Volume 1: Issue #35

Sit Here and Live Longer

There are plenty of studies that show that sitting too long in one place is bad for your health.

Still, there is one place you should sit that can soothe the mind, improve your heart, add to your life-expectancy and even drop your risk of Alzheimer’s disease.

The healthiest place to sit: A sauna.

Researchers are uncovering some powerful benefits of regular sauna use. . .

Continued below…

Native American Grandmother’s
Secret Ends Pain … Fast!

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Heart improvement

For one thing, an analysis of sauna’s cardiovascular advantages demonstrates that it can keep the heart operating for years longer, and more effectively.

According to a 20-year study, sitting in a sauna four to seven times a week can make you 63% less likely to suffer a sudden fatal cardiac event. In an analysis of the health of about 2,000 middle-aged Finnish men, scientists found that those who visited a sauna several times a week not only died less frequently from heart attacks and other heart problems but also enjoyed longer life expectancy.1

And, in general, the longer these men stayed in the sauna, the more cardiovascular protection they enjoyed. The men who sat in a sauna for more than 19 minutes at a time multiple times weekly were 52% less likely to fall victim to sudden cardiac death than were those who only stayed for 11 minutes each time. (I can testify that 11 minutes is barely enough to break a sweat, and sweating is part of the point.)

These researchers admit that they can’t explain why being in a sauna protects the heart. But they note that saunas can lower blood pressure while making blood vessels less stiff and more flexible.

Live hot – and long

Besides cardiovascular protection, this research also indicates that saunas can support your brain health. During decades of analyzing the health of the men who did or didn’t use saunas, the risk of Alzheimer’s disease and other types of dementia was shown to be markedly lower in those who use a sauna several times a week.

In this case, when the researchers crunched the numbers, they found that using a sauna just once a week – as opposed to never setting foot in a sauna – could lower the chances of Alzheimer’s by about two-thirds.2

Here too, the authors are not clear how being in a sauna protects health, but they believe the same physiological effects that help the cardiovascular system may be supporting the proper function of neurons.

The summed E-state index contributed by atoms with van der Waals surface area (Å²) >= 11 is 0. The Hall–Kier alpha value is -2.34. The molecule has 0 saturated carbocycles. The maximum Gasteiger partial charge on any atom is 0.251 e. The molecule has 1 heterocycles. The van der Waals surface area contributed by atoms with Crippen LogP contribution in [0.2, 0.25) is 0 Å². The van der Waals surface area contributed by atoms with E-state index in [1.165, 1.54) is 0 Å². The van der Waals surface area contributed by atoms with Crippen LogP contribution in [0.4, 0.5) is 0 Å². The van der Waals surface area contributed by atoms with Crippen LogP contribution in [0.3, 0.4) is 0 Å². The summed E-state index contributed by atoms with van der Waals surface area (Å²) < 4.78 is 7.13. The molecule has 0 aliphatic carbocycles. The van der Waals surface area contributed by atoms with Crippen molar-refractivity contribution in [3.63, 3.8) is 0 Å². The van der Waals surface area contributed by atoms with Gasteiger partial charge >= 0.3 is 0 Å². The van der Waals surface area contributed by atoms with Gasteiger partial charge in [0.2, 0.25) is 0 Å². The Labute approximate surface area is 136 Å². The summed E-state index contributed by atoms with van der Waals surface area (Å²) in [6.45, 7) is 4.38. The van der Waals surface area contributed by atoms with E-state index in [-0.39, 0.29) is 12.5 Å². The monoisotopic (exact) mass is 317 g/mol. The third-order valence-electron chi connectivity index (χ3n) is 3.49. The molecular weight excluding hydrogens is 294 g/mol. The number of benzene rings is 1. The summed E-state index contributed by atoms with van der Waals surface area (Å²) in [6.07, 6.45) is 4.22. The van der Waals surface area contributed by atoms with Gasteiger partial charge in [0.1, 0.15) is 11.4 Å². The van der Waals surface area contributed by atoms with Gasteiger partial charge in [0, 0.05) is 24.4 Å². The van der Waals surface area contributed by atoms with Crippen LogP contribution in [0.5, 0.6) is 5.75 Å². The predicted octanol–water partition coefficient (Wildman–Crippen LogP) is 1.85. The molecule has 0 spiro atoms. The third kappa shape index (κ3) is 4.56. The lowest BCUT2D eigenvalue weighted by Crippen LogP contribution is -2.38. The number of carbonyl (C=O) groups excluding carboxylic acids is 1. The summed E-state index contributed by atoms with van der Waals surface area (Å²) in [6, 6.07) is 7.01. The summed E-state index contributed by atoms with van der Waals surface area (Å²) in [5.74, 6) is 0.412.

Researcher Jari Laukkanen points out, “It is known that cardiovascular health affects the brain as well. The sense of well-being and relaxation experienced during sauna bathing may also play a role.”

Gets rid of toxins

Ever since saunas were invented, they’ve been promoted for their ability to help the body rid itself of toxins and other substances that threaten well-being.

And when researchers have analyzed the sweat given off by those sitting in saunas, they’ve discovered an interesting set of proteins produced by the body that defend against bacteria, fungi and other pathogens that can cause sickness.

The German scientists who examined these proteins found that they protect the skin against invading pathogens. They also guard against inflammation and skin damage.3

Muscular recovery

In addition, studies have shown some solid reasons why saunas are so popular among athletes who endure intense workouts: Indulging in a hot session in the sauna – especially an infrared sauna – “may relax muscles, nerves and blood vessels.”4

That kind of relaxation isn’t just beneficial for athletes – in today’s overstressed environment, the detoxing and calming sensations of periodically heating the body with a sauna are something we all can use. You may add years to your life with your sauna sessions.

If you’re already in good health, a 30-40 minute sauna session three or more times a week will do. Some doctors recommend more frequent use, even daily, for the treatment of certain health conditions.

Infrared saunas yield the most health benefits, as abundant research confirms. They “deep heat” the body in a way other saunas don’t. You can try an infrared sauna at a local health club, spa, or massage therapist. A typical fee is $30-$45 per 30-minute session.

I also recommend purchasing one yourself, if your finances permit. That’s what I did. It makes it easy and convenient to use it two or three times a week. I’ve never been happier or more satisfied with a purchase.

An excellent, cutting-edge manufacturer is Sunlighten, offering clinically backed 3-in-1 infrared saunas with a simple plug-and-heat design for easy home installation. Visit their website or call 1-877-292-0020. Another reputable (albeit more expensive) brand is TheraSauna. Infrared saunas, with their myriad health benefits, are definitely an at-home therapy option worth checking out.

Before I go, here’s another interesting fact: The infrared saunas manufactured by Sunlighten have been clinically determined to provide a highly effective, natural way to lower blood pressure. In a 2005 clinical study by the University of Missouri Kansas City, Sunlighten’s Solocarbon heaters were shown to lower blood pressure through a program of 30 minute infrared sauna session three times per week.

The study concluded that the infrared sauna therapy dilated blood vessels and reduced the volume of their inner lining, thus increasing circulation to promote healthy blood pressure. Other brands of infrared sauna may or may not provide this benefit – I don’t know – the study involved only this one brand.

 

Best regards,

Lee Euler,

Publisher


References:

1 https://www.ncbi.nlm.nih.gov/pubmed/25705824/
2 https://www.ncbi.nlm.nih.gov/pubmed/27932366
3 https://www.ncbi.nlm.nih.gov/pmc/articles/PMC4583350/
4 https://www.ncbi.nlm.nih.gov/pmc/articles/PMC4493260/